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Vol 21 No 11 Nov/Dec 2016

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Criminal Injuries Compensation Claims

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Blackstone's International Criminal Practice

Edited by: John R. W. D. Jones, Misa Zgonec-Rozej

ISBN13: 9780198749332
To be Published: October 2017
Publisher: Oxford University Press
Country of Publication: UK
Format: Hardback
Price: £295.00



Blackstone's International Criminal Practice is the definitive guide to the practice of the international criminal courts, tribunals and relevant domestic practice.

This one volume, readily accessible guide provides practitioners with everything they need to ensure their case goes smoothly in the tribunal or court. This book contains comprehensive analysis of the practice, procedure, and substantive application of international criminal law. It covers the practice of all major international and internationalised criminal courts with primary focus on the International Criminal Court but also includes coverage of war crimes tribunals established for the former Yugoslavia and Rwanda, Lebanon, Sierra Leone, Cambodia, and for other conflict zones.

The text analyses relevant jurisprudence and key practice before the domestic courts including the development of the principle of universal jurisdiction and related sections on extradition and mutual legal assistance. A team of expert authors and editors provide in-depth commentary on the establishment and organisation of the international and internationalised criminal courts and related jurisdictional issues. The book also provides analysis of the substantive crimes under international criminal law and the various forms of criminal liability and available defences. It comprehensively sets out the procedural and evidentiary rules applicable in international criminal proceedings with a focus on the current application of these rules.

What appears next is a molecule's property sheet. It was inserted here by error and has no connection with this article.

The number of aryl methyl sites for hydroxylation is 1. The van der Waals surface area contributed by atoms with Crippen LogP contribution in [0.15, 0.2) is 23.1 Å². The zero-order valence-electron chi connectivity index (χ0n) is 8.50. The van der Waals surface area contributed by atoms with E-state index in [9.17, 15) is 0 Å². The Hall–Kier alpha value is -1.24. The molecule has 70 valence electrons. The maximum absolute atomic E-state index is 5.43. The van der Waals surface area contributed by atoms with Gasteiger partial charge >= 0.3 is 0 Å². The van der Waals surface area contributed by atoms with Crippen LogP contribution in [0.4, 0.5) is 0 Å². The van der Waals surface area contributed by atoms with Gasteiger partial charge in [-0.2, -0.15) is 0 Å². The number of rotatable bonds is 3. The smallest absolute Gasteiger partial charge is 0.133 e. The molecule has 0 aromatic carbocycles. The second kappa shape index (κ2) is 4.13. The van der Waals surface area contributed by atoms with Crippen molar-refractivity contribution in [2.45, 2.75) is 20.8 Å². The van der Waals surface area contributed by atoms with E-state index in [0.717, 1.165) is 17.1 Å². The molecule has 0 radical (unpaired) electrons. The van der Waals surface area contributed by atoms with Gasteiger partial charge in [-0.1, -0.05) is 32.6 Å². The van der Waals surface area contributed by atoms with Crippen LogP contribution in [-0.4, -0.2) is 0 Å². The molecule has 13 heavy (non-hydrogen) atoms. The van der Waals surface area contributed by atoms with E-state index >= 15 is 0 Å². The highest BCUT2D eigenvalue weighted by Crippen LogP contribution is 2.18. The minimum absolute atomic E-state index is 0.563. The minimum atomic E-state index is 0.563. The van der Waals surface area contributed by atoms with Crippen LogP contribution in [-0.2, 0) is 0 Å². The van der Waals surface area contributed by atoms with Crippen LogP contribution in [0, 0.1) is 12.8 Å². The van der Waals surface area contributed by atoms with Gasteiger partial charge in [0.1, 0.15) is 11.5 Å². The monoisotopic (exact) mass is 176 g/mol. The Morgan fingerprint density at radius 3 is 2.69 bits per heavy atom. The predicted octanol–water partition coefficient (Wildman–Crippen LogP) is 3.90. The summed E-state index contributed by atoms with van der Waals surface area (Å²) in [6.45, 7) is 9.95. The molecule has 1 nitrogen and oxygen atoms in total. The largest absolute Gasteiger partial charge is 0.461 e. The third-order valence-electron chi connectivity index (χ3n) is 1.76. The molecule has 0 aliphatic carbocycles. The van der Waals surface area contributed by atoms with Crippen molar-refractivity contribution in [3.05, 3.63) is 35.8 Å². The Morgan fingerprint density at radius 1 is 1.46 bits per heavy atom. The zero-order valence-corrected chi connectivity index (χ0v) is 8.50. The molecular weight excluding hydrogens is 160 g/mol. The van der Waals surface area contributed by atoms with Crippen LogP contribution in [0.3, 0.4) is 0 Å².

This book also includes detailed analysis of the various rights of the accused; the protection, and participation, of victims and witnesses and the role of states in providing international co-operation and judicial assistance. With expert analysis of the substantive, as well as the procedural and evidential aspects of international criminal proceedings, this book will sit alongside Blackstone's Criminal Practice as an indispensable resource for criminal practitioners.

Subjects:
International Criminal Law, Courts and Procedure
Contents:
PART A: SUBSTANTIVE LAW ON INTERNATIONAL CRIMES
A1 Genocide
A2 Crimes against humanity and requirement organisational policy
A3 War crimes
A4 The crime of aggression
A5 Torture
A6 Terrorism
A7 Piracy
A8 Slavery
A9 Apartheid
A10 Extrajudicial killings
A11 Enforced disappearances
A12 Crimes of sexual violence

PART B: FORMS OF INDIVIDUAL CRIMINAL RESPONSIBILITY
B1 Introduction
B2 Inchoate crimes
B3 Direct and indirect perpetration/commission/committing
B4 Co-perpetration (Article 25(3)(a) of the ICC Statute)/joint commission
B5 Common purpose liability: joint criminal enterprise
B6 Common purpose liability: liability under Article 25(3)(d) of the ICC Statute
B7 Planning
B8 Instigating, ordering, soliciting, inducing